His father, Ealem Caka, who was away from the family home at the time, believed Dren was dead when he returned and found only the burned remains of his family. Distraught, he was helped across the mountainous border between Kosovo and Albania by fellow refugees.
Four days ago, however, he was at a transit camp outside the Albanian capital, Tirana, when friends said they had heard his son's name on a contact radio station. The boy was being treated at The Central Military Hospital in Tirana and was making a good recovery.
"Mr Caka was overwhelmed when he found Dren," said Lieutenant Colonel Nuredin Malaj, the doctor who has been treating him told The Independent. "It was a very emotional reunion."
Dren told his story as he was helped across the border at Morini last week. Four ethnic Albanian families were sheltering in his house on Milos Gilic Street, when Serb neighbours burst their way in and accused them of harbouring men from the Kosovo Liberation Army. When they denied it, the women and children were shot.
"They shot me and I fell down and pretended to be dead," said Dren. "And when they weren't looking, I ran into the next room. It was full of smoke and I waited until they had gone, then escaped through a window."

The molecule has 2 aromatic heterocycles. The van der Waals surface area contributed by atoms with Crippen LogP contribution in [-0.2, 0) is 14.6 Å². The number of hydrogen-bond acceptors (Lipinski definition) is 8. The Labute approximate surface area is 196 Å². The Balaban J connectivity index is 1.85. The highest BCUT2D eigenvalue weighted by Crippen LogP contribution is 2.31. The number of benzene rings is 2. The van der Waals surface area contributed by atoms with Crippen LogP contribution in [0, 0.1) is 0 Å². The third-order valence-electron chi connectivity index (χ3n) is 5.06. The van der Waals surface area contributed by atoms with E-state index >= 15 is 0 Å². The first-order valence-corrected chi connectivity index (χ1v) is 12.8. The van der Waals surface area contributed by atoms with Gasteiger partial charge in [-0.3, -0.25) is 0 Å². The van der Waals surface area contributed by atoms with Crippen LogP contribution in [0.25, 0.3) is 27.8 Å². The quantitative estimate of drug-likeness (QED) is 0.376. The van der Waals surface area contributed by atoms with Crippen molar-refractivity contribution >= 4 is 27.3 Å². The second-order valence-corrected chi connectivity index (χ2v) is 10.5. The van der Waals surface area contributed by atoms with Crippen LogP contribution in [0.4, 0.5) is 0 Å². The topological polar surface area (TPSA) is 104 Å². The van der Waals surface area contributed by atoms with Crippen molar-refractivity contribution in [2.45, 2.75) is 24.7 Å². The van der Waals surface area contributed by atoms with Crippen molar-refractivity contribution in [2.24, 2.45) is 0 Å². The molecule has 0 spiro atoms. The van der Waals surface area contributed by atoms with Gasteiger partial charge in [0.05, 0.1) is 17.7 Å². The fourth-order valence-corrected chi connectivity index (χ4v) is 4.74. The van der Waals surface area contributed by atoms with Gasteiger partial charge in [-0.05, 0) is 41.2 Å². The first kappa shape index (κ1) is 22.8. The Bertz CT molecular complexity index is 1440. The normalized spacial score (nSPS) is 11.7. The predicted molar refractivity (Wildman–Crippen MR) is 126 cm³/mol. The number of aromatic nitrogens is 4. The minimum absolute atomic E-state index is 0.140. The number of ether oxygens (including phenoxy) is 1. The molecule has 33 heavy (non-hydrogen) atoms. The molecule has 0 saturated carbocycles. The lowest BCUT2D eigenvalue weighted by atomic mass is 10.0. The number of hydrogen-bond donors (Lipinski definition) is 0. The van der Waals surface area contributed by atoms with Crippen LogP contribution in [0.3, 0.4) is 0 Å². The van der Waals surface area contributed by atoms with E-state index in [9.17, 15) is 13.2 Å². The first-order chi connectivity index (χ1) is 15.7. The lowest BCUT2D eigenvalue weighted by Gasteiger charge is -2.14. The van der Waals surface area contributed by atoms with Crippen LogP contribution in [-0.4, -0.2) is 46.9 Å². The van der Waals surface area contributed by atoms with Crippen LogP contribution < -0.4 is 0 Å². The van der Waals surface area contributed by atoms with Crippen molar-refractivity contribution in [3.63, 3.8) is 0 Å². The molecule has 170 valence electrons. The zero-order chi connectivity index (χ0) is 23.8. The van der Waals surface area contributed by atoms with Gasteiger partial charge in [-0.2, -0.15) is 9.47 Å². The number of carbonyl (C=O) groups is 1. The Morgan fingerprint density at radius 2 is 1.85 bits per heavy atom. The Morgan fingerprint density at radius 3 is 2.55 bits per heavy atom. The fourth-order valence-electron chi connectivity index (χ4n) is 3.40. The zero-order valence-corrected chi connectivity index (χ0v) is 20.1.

Yesterday, Dren's arm was still in a sling and he appeared fit, healthy and in good spirits. He was wearing a Snoopy sweatshirt and a baseball cap, and he smiled broadly.
Doctor Malaj said he was making a good recovery mentally as well as physically. "He is a very clever boy and he has done a lot of talking. I think he will make a full recovery," the doctor said.
However Mr Caka is still deeply traumatised by the loss of his family. Yesterday he told a former neighbour that he had had an offer of work from Germany, and that he plans to leave immediately. "He said he has no family in Kosovo, no house, and no future there," said the neighbour. "Why would he want to go back?"Reuse content